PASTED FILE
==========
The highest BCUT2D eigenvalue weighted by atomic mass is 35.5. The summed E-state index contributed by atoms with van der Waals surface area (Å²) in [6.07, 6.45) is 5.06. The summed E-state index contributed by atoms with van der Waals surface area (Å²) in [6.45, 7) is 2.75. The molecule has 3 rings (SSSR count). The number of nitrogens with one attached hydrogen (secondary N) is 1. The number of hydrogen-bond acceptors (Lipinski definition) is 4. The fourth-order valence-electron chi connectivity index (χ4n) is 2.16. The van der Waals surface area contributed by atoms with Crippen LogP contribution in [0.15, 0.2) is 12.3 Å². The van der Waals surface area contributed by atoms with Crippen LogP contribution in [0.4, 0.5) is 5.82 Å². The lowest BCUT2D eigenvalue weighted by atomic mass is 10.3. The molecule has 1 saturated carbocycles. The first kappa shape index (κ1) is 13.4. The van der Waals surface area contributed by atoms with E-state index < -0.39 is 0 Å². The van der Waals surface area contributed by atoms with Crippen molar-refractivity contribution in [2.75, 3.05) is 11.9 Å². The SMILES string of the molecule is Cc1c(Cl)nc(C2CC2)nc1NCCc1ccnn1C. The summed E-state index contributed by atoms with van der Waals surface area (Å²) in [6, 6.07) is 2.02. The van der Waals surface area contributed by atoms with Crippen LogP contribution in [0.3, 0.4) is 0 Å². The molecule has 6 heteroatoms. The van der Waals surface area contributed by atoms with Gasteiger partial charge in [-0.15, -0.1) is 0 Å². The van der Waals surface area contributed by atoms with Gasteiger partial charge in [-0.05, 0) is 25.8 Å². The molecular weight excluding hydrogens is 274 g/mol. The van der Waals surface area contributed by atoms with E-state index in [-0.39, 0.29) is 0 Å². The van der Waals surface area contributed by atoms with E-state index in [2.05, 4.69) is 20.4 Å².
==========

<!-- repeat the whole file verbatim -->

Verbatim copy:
The highest BCUT2D eigenvalue weighted by atomic mass is 35.5. The summed E-state index contributed by atoms with van der Waals surface area (Å²) in [6.07, 6.45) is 5.06. The summed E-state index contributed by atoms with van der Waals surface area (Å²) in [6.45, 7) is 2.75. The molecule has 3 rings (SSSR count). The number of nitrogens with one attached hydrogen (secondary N) is 1. The number of hydrogen-bond acceptors (Lipinski definition) is 4. The fourth-order valence-electron chi connectivity index (χ4n) is 2.16. The van der Waals surface area contributed by atoms with Crippen LogP contribution in [0.15, 0.2) is 12.3 Å². The van der Waals surface area contributed by atoms with Crippen LogP contribution in [0.4, 0.5) is 5.82 Å². The lowest BCUT2D eigenvalue weighted by atomic mass is 10.3. The molecule has 1 saturated carbocycles. The first kappa shape index (κ1) is 13.4. The van der Waals surface area contributed by atoms with E-state index < -0.39 is 0 Å². The van der Waals surface area contributed by atoms with Crippen molar-refractivity contribution in [2.75, 3.05) is 11.9 Å². The SMILES string of the molecule is Cc1c(Cl)nc(C2CC2)nc1NCCc1ccnn1C. The summed E-state index contributed by atoms with van der Waals surface area (Å²) in [6, 6.07) is 2.02. The van der Waals surface area contributed by atoms with Crippen LogP contribution in [0.3, 0.4) is 0 Å². The molecule has 6 heteroatoms. The van der Waals surface area contributed by atoms with Gasteiger partial charge in [-0.15, -0.1) is 0 Å². The van der Waals surface area contributed by atoms with Gasteiger partial charge in [-0.05, 0) is 25.8 Å². The molecular weight excluding hydrogens is 274 g/mol. The van der Waals surface area contributed by atoms with E-state index in [-0.39, 0.29) is 0 Å². The van der Waals surface area contributed by atoms with E-state index in [2.05, 4.69) is 20.4 Å².